The Reviewerator doesn't deal in "likes". Likes were a currency of a pre-hypernet economy that had critically undervalued reviews of cyberpunk novels, pizza delivery, and a US president who could argue tax policy with eight golf balls in his mouth. (The candidate who tried nine died swiftly during the debate. His death was one of honor in this new hypernet world.)No, the Reviewerator does not need your "likes", your "comments", nor your approval. He does, however, need the small aerosol pistol taped to the bottom of his laptop. It sprays potpourri, which for some strange reason, those who are not hip to the hypernet economy are fatally allergic to.
The Reviewerator types this review faster than the top speed of the new Mercedes sonic cars. It's said that one of these new sonic cars can make from New York to Seatle in three "seconds". A "second" as a measurement is also a relic of the pre-hypernet economy. The Reviewerator knows that this review can travel back in time, to a time when the "internet" was still considered revolutionary and that virus that was (anti)social media, i.e. pre-hyper tribalism, was still trying to be understood by small pre-genetically enhanced human brains.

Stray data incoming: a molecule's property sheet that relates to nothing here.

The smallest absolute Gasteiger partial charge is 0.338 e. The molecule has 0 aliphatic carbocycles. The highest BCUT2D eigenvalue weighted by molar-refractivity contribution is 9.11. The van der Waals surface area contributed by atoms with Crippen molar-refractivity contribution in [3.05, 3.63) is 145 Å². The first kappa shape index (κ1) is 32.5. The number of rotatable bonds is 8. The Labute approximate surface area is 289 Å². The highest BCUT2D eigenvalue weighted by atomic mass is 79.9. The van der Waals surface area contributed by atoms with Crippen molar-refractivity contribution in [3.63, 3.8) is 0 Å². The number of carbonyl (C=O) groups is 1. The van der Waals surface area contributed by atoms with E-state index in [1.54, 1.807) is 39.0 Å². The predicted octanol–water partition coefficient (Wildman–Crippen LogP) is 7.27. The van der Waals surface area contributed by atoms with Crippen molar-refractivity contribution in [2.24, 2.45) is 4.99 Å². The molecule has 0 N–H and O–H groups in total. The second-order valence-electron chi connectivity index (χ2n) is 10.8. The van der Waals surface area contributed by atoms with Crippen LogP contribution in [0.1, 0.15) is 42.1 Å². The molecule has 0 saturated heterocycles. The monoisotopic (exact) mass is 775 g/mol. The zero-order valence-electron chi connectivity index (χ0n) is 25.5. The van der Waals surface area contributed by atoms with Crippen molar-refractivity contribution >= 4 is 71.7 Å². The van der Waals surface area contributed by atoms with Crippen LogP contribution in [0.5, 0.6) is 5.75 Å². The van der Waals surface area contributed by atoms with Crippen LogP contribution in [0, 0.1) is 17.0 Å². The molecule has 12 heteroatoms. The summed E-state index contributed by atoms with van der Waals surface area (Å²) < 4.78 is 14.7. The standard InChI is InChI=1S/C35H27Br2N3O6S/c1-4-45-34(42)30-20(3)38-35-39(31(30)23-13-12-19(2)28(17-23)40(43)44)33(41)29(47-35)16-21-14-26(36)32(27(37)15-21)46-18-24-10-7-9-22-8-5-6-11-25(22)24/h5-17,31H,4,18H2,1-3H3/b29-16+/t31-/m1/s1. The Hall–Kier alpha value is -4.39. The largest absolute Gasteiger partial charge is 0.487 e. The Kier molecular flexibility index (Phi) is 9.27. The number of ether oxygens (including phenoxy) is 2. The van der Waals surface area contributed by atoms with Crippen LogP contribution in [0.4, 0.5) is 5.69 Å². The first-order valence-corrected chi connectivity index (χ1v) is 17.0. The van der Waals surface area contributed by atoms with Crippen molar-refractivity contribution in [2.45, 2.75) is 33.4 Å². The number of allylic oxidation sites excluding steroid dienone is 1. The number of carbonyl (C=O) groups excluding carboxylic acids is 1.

The Reviewerator DGAF what the consequences of this breach of the Non-Time Travel Through Book Review Accords (the NTTTBRA for short) does to his credit score. What he GAF about is that his review rocks like the clone of Tim Curry singing "Sweet Tranvestite" with background music from the hybridized clones of Megadeth and Black Sabbath, sonic waves so rad that the President's head explodes throwing eight golf balls at the various ambassadors to the Hyper-Supertribalized United Nations of the world.
The Reviewerator speeds toward the end of this review without stopping ask "how" or "why" questions -- the illogical stop signs of a pre-hyperdigitized age.
The Reviewerator reviews books. Period.
Thanks, Neal Stephenson.
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Pure Writerly Moments (The Best of Goodreads Blog Posts, 2008 - 2018)Short Story
Some moments just have to be written. Sometimes, a simple story, essay, or journal entry becomes more. What are these moments? They are pure. They are essential. They are writerly. This is a collection of short blog posts on Goodreads...